Wednesday, February 18, 2015

Egypt Takes Lead Role in Counter-Jihad Efforts

al-Sisi leads Egypt with new vigor

Egypt's Ambitious Anti-Terror Campaign - Hamza Hendawi

Beyond fighting militants in its own Sinai Peninsula, Egypt is trying to organize an international coalition against the Islamic State in Libya and helping Saudi Arabia defend its borders. This nation of 90 million people seeks to restore the leadership role that has eluded it since its influence waned under former President Hosni Mubarak.

Saudi Arabia, the United Arab Emirates and Kuwait have given Egypt an estimated $30 billion to rescue its damaged economy, in return for Egypt providing military manpower alongside its Gulf counterparts. A contingent of Egyptian troops is already deployed on Saudi Arabia's border with Iraq to help defend it against jihadi fighters. Egypt also has military advisers on the Saudi-Yemeni border. Saudi Arabia and the Emirates are bankrolling multibillion dollar arms purchases by Egypt, including jet fighters and naval vessels from France and Russia.

Egypt carried out two rounds of airstrikes in Libya, on top of secret strikes it conducted last year along with the UAE against Libyan Islamist militias. Egyptian troops briefly crossed the border into Libya to conduct search-and-destroy missions targeting possible surface-to-air missiles that could threaten Egyptian planes headed back from Libya.


How Egypt Sees Islamic State Threat - Jane Kinninmont

Unlike its Western allies, Egypt's leaders emphasize the view that all forms of political Islam are a threat to international security. Since overthrowing Morsi, they have banned the Muslim Brotherhood, calling it a terrorist organization.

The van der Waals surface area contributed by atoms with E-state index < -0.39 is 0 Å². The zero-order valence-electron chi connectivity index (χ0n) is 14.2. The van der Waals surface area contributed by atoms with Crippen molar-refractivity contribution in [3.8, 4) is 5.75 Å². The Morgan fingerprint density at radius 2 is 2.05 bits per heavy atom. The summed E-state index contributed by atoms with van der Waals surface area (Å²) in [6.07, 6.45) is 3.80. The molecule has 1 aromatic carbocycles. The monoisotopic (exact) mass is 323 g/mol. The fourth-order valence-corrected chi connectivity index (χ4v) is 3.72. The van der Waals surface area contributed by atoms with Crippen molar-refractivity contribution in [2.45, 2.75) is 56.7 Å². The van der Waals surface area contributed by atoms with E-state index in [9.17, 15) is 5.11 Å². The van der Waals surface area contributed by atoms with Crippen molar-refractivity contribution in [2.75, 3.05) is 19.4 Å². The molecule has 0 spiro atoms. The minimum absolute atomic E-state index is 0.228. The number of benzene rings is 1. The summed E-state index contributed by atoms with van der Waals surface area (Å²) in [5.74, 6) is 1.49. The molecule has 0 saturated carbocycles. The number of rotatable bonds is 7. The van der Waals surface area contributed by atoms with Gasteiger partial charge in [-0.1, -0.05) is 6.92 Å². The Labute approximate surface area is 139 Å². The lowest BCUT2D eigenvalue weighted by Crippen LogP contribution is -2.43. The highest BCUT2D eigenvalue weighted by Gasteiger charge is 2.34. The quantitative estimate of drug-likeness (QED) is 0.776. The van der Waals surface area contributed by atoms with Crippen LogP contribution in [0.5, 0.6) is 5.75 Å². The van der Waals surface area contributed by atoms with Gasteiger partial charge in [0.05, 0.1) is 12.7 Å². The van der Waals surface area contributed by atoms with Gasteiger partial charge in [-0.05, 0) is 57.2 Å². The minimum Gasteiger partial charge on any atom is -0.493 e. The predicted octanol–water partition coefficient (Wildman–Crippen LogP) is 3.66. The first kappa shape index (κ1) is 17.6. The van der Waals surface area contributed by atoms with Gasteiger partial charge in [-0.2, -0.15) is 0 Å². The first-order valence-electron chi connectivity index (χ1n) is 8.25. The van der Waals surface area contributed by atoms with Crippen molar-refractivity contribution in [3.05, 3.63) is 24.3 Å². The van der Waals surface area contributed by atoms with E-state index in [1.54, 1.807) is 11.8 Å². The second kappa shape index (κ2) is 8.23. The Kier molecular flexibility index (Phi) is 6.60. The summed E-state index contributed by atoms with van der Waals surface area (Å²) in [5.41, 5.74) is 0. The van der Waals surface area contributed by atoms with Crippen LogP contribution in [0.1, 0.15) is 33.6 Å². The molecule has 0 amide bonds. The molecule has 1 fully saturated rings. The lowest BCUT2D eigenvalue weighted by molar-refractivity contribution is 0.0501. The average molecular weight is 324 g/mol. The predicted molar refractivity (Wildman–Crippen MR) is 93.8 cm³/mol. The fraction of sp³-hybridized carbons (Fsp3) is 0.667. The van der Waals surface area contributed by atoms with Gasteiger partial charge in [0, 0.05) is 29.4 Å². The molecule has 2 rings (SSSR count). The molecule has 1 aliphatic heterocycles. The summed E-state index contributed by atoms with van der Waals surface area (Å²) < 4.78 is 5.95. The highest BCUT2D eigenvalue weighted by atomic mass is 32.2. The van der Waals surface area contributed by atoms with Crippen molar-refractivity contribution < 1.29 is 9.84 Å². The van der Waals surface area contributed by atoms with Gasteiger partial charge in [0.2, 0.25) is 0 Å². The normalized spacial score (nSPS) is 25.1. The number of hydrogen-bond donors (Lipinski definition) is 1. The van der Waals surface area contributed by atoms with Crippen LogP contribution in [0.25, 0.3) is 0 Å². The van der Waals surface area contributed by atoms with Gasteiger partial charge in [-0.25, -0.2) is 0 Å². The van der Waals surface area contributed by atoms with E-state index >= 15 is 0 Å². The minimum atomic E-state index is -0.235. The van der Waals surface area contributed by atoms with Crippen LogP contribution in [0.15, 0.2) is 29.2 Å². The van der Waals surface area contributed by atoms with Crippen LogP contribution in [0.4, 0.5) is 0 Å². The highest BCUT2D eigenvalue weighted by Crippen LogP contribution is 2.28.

By contrast, the U.S. and Europe differentiate between forms of political Islam that they can potentially work with, and more radical violent groups.

Islamic State's targeted violence has prompted cross-border military action by Arab armies. This is a marked contrast with al-Qaeda, which was targeted primarily by international forces or, within specific countries, by the domestic security services.
The writer is Deputy Head and Senior Research Fellow, Middle East and North Africa Program, at Chatham House.  
(BBC News)

Dangerous Stalemate - Zvi Mazel

Egyptian President Sisi is fighting for his country's survival - and his own.

F-16 fighter planes and Apache helicopters have joined the campaign, security forces have killed or wounded hundreds of terrorists - but more keep coming.

Ansar Bayt al-Maqdis gunmen, who have pledged allegiance to Islamic State, continue making daring raids against police stations and other security targets, leading to loss of life. Islamic State dispatches terrorists and weapons to Ansar Bayt al-Maqdis in Sinai from Libya, where there is an unlimited supply of both.

The situation has reached a stalemate, though the army has managed to contain the terrorists in the northern part of the Sinai Peninsula. However, there are still sporadic terrorist attacks in Cairo and other parts of the country.

Egypt is going it alone, still waiting for the West to understand that Cairo remains its best ally against the rising tide of terrorism. 
The writer is a former ambassador to Romania, Egypt, and Sweden. 
(Jerusalem Post)


LHwrites said...

As happened with the US and Jordan, Egypt stepped it up quite a bit once their citizens were beheaded. ISIS may be recruiting well, but it is recruiting nation-enemies just as quickly.

Bruce said...

Yes, that is precisely true and will ensure that ISIS has few friends eventually. And eventually, someone [President Obama?] will finally realize the potential for forging a coalition with Jordan, Egypt and Saudi Arabia, Israel, etc. At this point, Obama won't even comment positively on Egypt's efforts. See for instance: